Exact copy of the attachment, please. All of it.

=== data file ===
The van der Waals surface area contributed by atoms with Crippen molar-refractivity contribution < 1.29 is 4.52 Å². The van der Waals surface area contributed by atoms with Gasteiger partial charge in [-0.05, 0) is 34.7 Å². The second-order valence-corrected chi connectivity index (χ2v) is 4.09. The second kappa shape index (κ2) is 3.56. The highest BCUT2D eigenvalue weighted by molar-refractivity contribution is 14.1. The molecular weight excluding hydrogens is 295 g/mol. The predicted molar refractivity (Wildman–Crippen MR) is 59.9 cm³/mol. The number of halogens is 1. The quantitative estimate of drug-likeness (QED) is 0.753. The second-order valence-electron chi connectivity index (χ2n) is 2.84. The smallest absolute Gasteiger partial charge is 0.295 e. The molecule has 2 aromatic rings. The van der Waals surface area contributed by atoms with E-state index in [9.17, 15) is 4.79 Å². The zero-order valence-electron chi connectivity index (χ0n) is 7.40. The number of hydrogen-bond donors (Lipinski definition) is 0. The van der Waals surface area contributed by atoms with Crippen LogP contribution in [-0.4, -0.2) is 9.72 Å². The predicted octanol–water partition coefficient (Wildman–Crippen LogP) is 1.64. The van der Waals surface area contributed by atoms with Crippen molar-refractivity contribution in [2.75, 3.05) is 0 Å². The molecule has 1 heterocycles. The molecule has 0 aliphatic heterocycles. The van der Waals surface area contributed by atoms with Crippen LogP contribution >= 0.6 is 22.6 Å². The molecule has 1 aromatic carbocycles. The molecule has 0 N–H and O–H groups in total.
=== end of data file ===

The van der Waals surface area contributed by atoms with Crippen molar-refractivity contribution < 1.29 is 4.52 Å². The van der Waals surface area contributed by atoms with Gasteiger partial charge in [-0.05, 0) is 34.7 Å². The second-order valence-corrected chi connectivity index (χ2v) is 4.09. The second kappa shape index (κ2) is 3.56. The highest BCUT2D eigenvalue weighted by molar-refractivity contribution is 14.1. The molecular weight excluding hydrogens is 295 g/mol. The predicted molar refractivity (Wildman–Crippen MR) is 59.9 cm³/mol. The number of halogens is 1. The quantitative estimate of drug-likeness (QED) is 0.753. The second-order valence-electron chi connectivity index (χ2n) is 2.84. The smallest absolute Gasteiger partial charge is 0.295 e. The molecule has 2 aromatic rings. The van der Waals surface area contributed by atoms with E-state index in [9.17, 15) is 4.79 Å². The zero-order valence-electron chi connectivity index (χ0n) is 7.40. The number of hydrogen-bond donors (Lipinski definition) is 0. The van der Waals surface area contributed by atoms with Crippen LogP contribution in [-0.4, -0.2) is 9.72 Å². The predicted octanol–water partition coefficient (Wildman–Crippen LogP) is 1.64. The van der Waals surface area contributed by atoms with Crippen molar-refractivity contribution in [2.75, 3.05) is 0 Å². The molecule has 1 heterocycles. The molecule has 0 aliphatic heterocycles. The van der Waals surface area contributed by atoms with Crippen LogP contribution >= 0.6 is 22.6 Å². The molecule has 1 aromatic carbocycles. The molecule has 0 N–H and O–H groups in total.